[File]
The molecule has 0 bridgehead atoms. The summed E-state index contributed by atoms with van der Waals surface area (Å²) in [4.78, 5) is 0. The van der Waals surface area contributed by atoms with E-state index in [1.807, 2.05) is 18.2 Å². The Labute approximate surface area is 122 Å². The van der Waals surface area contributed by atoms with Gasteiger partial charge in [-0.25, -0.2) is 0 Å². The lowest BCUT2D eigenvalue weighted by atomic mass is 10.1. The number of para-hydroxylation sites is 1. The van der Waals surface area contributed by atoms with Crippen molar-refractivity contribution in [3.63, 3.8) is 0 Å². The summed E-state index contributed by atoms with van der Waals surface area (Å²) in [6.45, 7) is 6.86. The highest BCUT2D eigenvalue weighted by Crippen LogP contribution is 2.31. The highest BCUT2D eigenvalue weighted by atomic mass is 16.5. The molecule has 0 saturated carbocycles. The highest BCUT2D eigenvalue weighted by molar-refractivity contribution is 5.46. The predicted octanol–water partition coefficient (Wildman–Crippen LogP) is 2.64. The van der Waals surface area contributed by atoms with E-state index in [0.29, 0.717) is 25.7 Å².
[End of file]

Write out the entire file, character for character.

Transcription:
The molecule has 0 bridgehead atoms. The summed E-state index contributed by atoms with van der Waals surface area (Å²) in [4.78, 5) is 0. The van der Waals surface area contributed by atoms with E-state index in [1.807, 2.05) is 18.2 Å². The Labute approximate surface area is 122 Å². The van der Waals surface area contributed by atoms with Gasteiger partial charge in [-0.25, -0.2) is 0 Å². The lowest BCUT2D eigenvalue weighted by atomic mass is 10.1. The number of para-hydroxylation sites is 1. The van der Waals surface area contributed by atoms with Crippen molar-refractivity contribution in [3.63, 3.8) is 0 Å². The summed E-state index contributed by atoms with van der Waals surface area (Å²) in [6.45, 7) is 6.86. The highest BCUT2D eigenvalue weighted by Crippen LogP contribution is 2.31. The highest BCUT2D eigenvalue weighted by atomic mass is 16.5. The molecule has 0 saturated carbocycles. The highest BCUT2D eigenvalue weighted by molar-refractivity contribution is 5.46. The predicted octanol–water partition coefficient (Wildman–Crippen LogP) is 2.64. The van der Waals surface area contributed by atoms with E-state index in [0.29, 0.717) is 25.7 Å².